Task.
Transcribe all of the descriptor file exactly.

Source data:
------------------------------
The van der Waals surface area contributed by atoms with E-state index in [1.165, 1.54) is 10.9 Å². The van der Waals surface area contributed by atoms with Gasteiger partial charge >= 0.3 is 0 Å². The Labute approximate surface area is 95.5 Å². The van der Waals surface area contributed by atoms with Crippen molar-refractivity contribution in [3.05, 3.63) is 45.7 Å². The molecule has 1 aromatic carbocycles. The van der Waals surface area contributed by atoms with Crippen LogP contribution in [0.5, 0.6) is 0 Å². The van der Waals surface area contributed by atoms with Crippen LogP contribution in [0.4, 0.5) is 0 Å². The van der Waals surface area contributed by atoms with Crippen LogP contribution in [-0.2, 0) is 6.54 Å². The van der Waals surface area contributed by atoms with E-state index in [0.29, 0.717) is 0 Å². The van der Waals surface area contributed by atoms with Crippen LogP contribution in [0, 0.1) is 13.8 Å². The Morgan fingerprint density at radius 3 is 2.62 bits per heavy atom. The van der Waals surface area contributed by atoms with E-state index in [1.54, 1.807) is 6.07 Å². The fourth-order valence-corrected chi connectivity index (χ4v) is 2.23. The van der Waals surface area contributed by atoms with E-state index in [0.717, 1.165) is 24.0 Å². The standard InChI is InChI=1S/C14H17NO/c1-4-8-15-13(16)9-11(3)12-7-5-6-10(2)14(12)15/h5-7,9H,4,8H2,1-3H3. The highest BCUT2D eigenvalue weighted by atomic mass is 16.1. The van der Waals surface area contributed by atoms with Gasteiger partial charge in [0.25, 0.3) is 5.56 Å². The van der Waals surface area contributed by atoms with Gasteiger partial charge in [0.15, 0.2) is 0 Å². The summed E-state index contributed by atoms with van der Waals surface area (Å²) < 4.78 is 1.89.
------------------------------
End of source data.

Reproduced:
The van der Waals surface area contributed by atoms with E-state index in [1.165, 1.54) is 10.9 Å². The van der Waals surface area contributed by atoms with Gasteiger partial charge >= 0.3 is 0 Å². The Labute approximate surface area is 95.5 Å². The van der Waals surface area contributed by atoms with Crippen molar-refractivity contribution in [3.05, 3.63) is 45.7 Å². The molecule has 1 aromatic carbocycles. The van der Waals surface area contributed by atoms with Crippen LogP contribution in [0.5, 0.6) is 0 Å². The van der Waals surface area contributed by atoms with Crippen LogP contribution in [0.4, 0.5) is 0 Å². The van der Waals surface area contributed by atoms with Crippen LogP contribution in [-0.2, 0) is 6.54 Å². The van der Waals surface area contributed by atoms with E-state index in [0.29, 0.717) is 0 Å². The van der Waals surface area contributed by atoms with Crippen LogP contribution in [0, 0.1) is 13.8 Å². The Morgan fingerprint density at radius 3 is 2.62 bits per heavy atom. The van der Waals surface area contributed by atoms with E-state index in [1.54, 1.807) is 6.07 Å². The fourth-order valence-corrected chi connectivity index (χ4v) is 2.23. The van der Waals surface area contributed by atoms with E-state index in [0.717, 1.165) is 24.0 Å². The standard InChI is InChI=1S/C14H17NO/c1-4-8-15-13(16)9-11(3)12-7-5-6-10(2)14(12)15/h5-7,9H,4,8H2,1-3H3. The highest BCUT2D eigenvalue weighted by atomic mass is 16.1. The van der Waals surface area contributed by atoms with Gasteiger partial charge in [0.25, 0.3) is 5.56 Å². The van der Waals surface area contributed by atoms with Gasteiger partial charge in [0.15, 0.2) is 0 Å². The summed E-state index contributed by atoms with van der Waals surface area (Å²) < 4.78 is 1.89.